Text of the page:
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This eBook from the Gutenberg Project consists of approximately 273 pages of information about Eben Holden, a tale of the north country.

‘Be still,’ said Uncle Eb, as he boxed the dog’s ears.  Then he rose and began to stir the fire and lay on more wood.  As the flame leaped and threw its light into the tree-tops a shrill cry, like the scream of a frightened woman, only louder and more terrible to hear brought me to my feet, crying.  I knew the source of it was near us and ran to Uncle Eb in a fearful panic.

‘Hush, boy,’ said he as it died away and went echoing in the far forest.  ‘I’ll take care o’ you.  Don’t be scairt.  He’s more ’fraid uv us than we are o’ him.  He’s makin’ off now.’

We heard then a great crackling of dead brush on the mountain above us.  It grew fainter as we listened.  In a little while the woods were silent.

‘It’s the ol’ man o’ the woods,’ said Uncle Eb.  ‘E’s out takin’ a walk.’

‘Will he hurt folks?’ I enquired.

‘Tow!’ he answered, ‘jest as harmless as a kitten.’

Chapter 3

Naturally there were a good many things I wanted to know about ‘the ol’ man o’ the woods,’ but Uncle Eb would take no part in any further conversation.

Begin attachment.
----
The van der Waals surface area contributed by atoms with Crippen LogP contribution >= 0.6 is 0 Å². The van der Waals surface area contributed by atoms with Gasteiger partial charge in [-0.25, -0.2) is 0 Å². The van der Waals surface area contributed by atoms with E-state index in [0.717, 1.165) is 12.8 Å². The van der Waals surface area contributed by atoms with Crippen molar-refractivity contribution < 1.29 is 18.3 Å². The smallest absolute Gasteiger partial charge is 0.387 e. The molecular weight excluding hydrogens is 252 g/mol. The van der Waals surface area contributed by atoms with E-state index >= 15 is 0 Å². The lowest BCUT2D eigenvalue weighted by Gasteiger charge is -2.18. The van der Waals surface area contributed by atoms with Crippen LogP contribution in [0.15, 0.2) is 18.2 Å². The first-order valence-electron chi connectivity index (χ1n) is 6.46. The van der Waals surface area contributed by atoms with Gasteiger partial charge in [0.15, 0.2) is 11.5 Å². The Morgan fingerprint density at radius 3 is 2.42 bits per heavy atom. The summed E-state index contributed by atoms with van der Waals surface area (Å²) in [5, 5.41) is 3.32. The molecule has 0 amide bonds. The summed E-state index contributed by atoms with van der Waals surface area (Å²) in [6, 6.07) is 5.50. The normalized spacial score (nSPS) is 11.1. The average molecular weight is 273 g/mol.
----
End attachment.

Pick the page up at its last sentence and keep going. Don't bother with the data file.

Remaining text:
So I had to lie down beside him again and think out the problem as best I could.  My mind was never more acutely conscious and it gathered many strange impressions, wandering in the kingdom of Fear, as I looked up at the tree-tops.  Uncle Eb had built a furious fire and the warmth of it made me sleepy at last.  Both he and old Fred had been snoring a long time when I ceased to hear them.  Uncle Eb woke me at daylight, in the morning, and said we must be off to find the trail.  He left me by the fire a little while and went looking on all sides and came back no wiser.  We were both thirsty and started off on rough footing, without stopping to eat.  We climbed and crawled for hours, it seemed to me, and everywhere the fallen tree trunks were heaped in our way.  Uncle Eb sat down on one of them awhile to rest.

‘Like the bones o’ the dead,’ said he, as he took a chew of tobacco and picked at the rotten skeleton of a fallen tree.  We were both pretty well out of breath and of hope also, if I remember rightly, when we rested again under the low hanging boughs of a basswood for a bite of luncheon.  Uncle Eb opened the little box of honey and spread some of it on our bread and butter.  In a moment I noticed that half a dozen bees had lit in the open box.

‘Lord Harry! here’s honey bees,’ said he, as he covered the box so as to keep them in, and tumbled everything else into the basket.  ‘Make haste now, Willie, and follow me with all yer might,’ he added.

In a minute he let out one of the bees, and started running in the direction it flew.  It went but a few feet and then rose into the tree-top.

‘He’s goin’ t’ git up into the open air,’ said Uncle Eb.  ’But I’ve got his bearins’ an’ I guess he knows the way all right.’

We took the direction indicated for a few minutes and then Uncle Eb let out another prisoner.  The bee flew off a little way and then rose in a slanting course to the tree-tops.  He showed us, however, that we were looking the right way.

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